A new year is bearing down upon us—YIKES how did it get here so fast? 

With holiday festivities in full swing, I’d like to spotlight two social media trends I see unfolding with wider breadth in the coming year.

What are they?

Transmedia and the Micro-Economy

First, ‘Transmedia’:

As social media goes beyond mere blogging and photo/video/music posts—it’s swiftly moving to become a platform to integrate an “experience” into the marketing schema. Transmedia is essentially a means of telling a story by using surrounding context to determine the meaning for a participant.

Take for example what Coca Cola (in collaboration with E-dologic) did last year. They created an amusement park where guests swiped an RFID (radio frequency identification) wristband at kiosks located with the park that instantly uploaded to Facebook what they were doing, where they were doing it and…(here’s the important part), how they were enjoying it.

E-dologic chief executive Enon Landenberg said: “We’re continuously looking for ways to connect the physical world with the virtual world. The idea behind “The Like machine” is an ultimate solution. It is an innovative and pioneering method, and through it the possibility to involve your Facebook friends in events and experiences that are happening to you around the world becomes a very true reality.”

This brings marketing to a ‘touchy feely’ level not previously attainable. Focus group and survey data, (which usually takes weeks to accumulate, decipher, and analyze), can now be reported—in real time. This trend will accelerate. Consider this scenario:

The Acme Company launches a new line of jeans slated for the "tween" market segment. Located in targeted stores are kiosks where customers can immediately swipe their cellphone's QR reader over a device that allows them to input comments, photos, and ratings of the jeans—then, immediately uploads it to the social media platform of their choice (Facebook, Google+, Twitter, etc).  In a matter of hours, the marketing staff at the Acme Company can “see” what demographics their product is selling to and where it’s not.

This will span to restaurants, movie theatres—everywhere. The QR invasion and others like it are coming en masse!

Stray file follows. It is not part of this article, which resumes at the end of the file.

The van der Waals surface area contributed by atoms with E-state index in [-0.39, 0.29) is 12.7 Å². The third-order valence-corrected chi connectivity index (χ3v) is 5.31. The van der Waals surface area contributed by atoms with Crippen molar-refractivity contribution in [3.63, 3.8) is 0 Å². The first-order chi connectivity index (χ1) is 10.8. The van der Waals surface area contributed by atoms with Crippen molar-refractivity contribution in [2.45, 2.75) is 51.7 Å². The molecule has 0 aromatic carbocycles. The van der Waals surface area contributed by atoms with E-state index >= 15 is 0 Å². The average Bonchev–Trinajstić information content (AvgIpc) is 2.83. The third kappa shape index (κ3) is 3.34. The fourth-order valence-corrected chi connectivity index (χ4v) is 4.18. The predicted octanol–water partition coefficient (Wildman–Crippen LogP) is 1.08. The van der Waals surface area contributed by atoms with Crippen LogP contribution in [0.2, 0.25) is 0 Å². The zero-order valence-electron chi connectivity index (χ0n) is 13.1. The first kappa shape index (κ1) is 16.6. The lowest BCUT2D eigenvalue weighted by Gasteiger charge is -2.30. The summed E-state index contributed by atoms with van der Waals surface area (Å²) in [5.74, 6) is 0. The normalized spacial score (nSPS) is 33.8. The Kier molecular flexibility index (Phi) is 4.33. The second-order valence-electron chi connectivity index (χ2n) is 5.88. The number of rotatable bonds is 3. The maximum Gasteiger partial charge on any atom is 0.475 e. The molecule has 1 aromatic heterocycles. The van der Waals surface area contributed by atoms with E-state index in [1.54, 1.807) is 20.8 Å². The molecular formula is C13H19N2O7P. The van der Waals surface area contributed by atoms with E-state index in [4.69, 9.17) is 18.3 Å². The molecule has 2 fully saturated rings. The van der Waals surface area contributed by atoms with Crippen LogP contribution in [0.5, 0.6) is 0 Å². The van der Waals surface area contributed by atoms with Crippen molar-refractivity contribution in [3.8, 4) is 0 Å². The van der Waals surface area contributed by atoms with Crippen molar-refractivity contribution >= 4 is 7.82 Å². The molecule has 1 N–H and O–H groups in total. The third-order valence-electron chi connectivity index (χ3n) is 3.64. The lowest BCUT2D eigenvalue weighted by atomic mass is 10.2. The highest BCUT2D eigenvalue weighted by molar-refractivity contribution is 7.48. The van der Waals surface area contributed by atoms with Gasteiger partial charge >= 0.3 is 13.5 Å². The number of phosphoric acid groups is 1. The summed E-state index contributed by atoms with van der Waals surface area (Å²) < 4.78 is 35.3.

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Second, the ‘Micro-Economy’:

In 1999, Nobel Peace prizewinner Muhammad Yunnus wrote a riveting book called Banker to The Poor. In this book he told the story of how the Grameen Bank was founded. Grameen was the first bank to issue ‘mirco-loans’ to the impoverished people of India. It revolutionized the world.

In today’s white-water economic rapids, the shift is toward a ‘micro-economy’ where goods and services are brought forth on smaller scales and with a bent towards stratified products. 

What’s a stratified product?

It’s where a product or service is developed based on profiling of a specific taste or feedback message—essentially, personalizing it. This creates a market for entreprenuers that do not possess the herculean manufacturing and distribution resources of conventional companies. Much like the Grameen bank, it opens up opportunities to individuals once snuffed out by "the big boys."

Social media sites such as Pinterest http://pinterest.com/ will bolster this trend. They bring people to products and services via their specificity towards a micro-economy of scale. Pinterest provides a conduit to connect everyone in the world through shared tastes and the “things” they find interesting.

And…social media will play a bigger role in bridging ideas to venture capital. Take for example Kickstarter. http://www.kickstarter.com/. This social media venue affords anyone with a brilliant idea to have that project reviewed for funding. Their tagline?

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Kickstarter fosters a platform of connecting monetary resources culled from multiple sources and brings them to innovators in a means not previously possible. If you have what you believe is “the next BIG thing” you apply to Kickstarter and your project will be reviewed provided it meets their specific criteria.

George Orwell once quipped: “Advertising is the rattling of a stick inside a swill bucket.” The transmedia and micro-economy thrust will—in my opinion—accelerate in 2012 and rattle the bucket. In a big way. The playing field is being leveled and Madison Avenue will soon become a ghost town…Why? Because the salient truth is that “value” will be determined more from social media experiential exchange than from traditional "push" marketing approaches.